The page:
Making Impact Evaluations Demand Driven

Making Impact Evaluations Demand Driven:  Present Impasse of Practical Confusions & Field Feedback as Solutions

Impact evaluation has been the inevitable part of any socio- economic development literature since the middle of the 20th century. As the millennium development goals (MDGs) of the UN came into being, monitoring and evaluation (M&E) has become the fad of many an organisation. In fact good governance pre-supposes flaw less project implementation vis a vis ex- ante assumptions.

Now the question to be addressed is whether impact evaluations are carried out for a formality or are they done from the point o f view of learning  from the mistakes, so that better project formulations are made possible in future. There are several types of evaluations. Some are known as impact evaluations. While a few others are known as concurrent evaluations, and yet others are known as end of the project evaluations, terminal evaluations, etc. Nonetheless, a terminology which has gained currency of late is M&E. It has become an integral jargon in any developmental discussions; leave alone planning exercises the world over.

The moot question to be answered by development practitioners is about the setting of evaluations. Are they demand driven or are they law bound? If they are demand driven, the future of impact evaluation is bright as well as promising.

Present Impasse:

It has become mandatory for all developmental initiatives to have an element of M&E built in to its body as part of good governance. Hence we could see ample of lip service rendered for the cause of M&E. It has become a fad with many development institutions since the advent of the MDGs to have an element of M&E. It is common knowledge that development banks, public enterprises and international organisations like ADB, UN, World Bank, African Development Bank and the like have separate M&E divisions in their organisations. Besides, at times one could see along with the M&E, the emergence of the institution of ombudsman. It is to settle the various disputes at different levels. But M&E is a misunderstood organisation in several places. Unfortunately at times, M&E is referred to as a “policing body” of the management to settle scores with the less privileged and disadvantaged. There is considerable mistrust among work mates in this count. Much depends on the awareness created at the corporate level and the flow of information as well. M&E as a management tool, based on a fair work culture must be understood at all levels. Regardless of the size of the organisation, M&E to a large extent is not demand driven. Though M&E is a misunderstood institution, it must be made user friendly and demand driven. For this conscious efforts are required at the corporate   and government levels so that it percolates down as a normal institutional requirement like human resources, planning and the like.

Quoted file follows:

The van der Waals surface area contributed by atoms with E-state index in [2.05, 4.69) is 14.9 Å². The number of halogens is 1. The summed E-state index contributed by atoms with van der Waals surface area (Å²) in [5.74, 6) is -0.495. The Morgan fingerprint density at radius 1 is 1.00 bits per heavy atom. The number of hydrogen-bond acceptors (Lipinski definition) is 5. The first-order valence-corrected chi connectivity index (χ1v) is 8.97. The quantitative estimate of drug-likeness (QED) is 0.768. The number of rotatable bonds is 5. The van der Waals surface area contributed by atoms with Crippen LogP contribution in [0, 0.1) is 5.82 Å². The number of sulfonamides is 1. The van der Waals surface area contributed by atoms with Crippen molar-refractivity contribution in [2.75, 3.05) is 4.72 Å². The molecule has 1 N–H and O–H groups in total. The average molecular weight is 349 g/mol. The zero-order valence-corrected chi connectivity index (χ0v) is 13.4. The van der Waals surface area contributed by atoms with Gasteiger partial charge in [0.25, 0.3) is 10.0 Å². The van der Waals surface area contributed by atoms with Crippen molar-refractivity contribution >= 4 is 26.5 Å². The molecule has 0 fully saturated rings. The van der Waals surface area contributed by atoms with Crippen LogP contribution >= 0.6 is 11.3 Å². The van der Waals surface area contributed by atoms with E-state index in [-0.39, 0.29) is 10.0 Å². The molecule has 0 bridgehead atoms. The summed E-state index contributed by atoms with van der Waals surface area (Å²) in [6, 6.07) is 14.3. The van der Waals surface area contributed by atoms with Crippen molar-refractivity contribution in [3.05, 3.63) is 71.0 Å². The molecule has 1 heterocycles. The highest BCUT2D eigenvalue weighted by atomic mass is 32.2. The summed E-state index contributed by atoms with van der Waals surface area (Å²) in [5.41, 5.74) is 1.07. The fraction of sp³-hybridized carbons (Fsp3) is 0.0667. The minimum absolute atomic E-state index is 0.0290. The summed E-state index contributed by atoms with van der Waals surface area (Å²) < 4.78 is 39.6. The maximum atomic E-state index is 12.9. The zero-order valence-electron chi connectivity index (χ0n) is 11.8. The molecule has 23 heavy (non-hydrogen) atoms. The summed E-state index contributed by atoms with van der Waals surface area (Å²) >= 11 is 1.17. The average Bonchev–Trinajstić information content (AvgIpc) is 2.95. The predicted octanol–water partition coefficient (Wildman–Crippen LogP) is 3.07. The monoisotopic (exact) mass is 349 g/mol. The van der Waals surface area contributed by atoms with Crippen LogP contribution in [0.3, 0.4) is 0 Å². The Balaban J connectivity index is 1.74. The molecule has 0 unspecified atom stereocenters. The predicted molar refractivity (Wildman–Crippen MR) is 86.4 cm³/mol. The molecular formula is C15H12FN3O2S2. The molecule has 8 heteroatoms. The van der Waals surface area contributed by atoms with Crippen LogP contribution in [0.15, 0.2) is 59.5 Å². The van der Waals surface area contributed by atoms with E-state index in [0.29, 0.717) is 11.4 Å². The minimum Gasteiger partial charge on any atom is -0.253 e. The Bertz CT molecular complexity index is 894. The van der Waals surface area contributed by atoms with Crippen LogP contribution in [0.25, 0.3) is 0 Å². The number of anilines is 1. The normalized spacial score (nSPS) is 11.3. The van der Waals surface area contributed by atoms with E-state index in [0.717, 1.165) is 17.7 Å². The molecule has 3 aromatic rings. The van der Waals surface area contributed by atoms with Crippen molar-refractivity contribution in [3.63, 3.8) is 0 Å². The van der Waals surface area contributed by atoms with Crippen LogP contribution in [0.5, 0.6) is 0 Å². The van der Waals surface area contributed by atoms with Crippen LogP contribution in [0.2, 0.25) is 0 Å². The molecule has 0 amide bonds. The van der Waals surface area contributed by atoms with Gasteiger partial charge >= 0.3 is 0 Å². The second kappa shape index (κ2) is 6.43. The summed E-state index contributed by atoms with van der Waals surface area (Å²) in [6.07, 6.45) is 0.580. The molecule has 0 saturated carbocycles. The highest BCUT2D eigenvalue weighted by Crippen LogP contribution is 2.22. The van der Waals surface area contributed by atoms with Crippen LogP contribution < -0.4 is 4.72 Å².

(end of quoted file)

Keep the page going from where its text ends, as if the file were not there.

Which Evaluation Methodology?

There is no one single evaluation methodology for all types of situations. At times one may choose a “before and after” methodology. At times it may be a “with and with out” project approach. Many have profitably used the “observation” methodology. At times photo evaluation methodology was used to ascertain the  impact of an intervention with considerable discernment. Therefore, it is wrong to prescribe any single methodology as the panacea approach in impact evaluations. Many a time a combination of approaches may be required as well.

Critical Issues: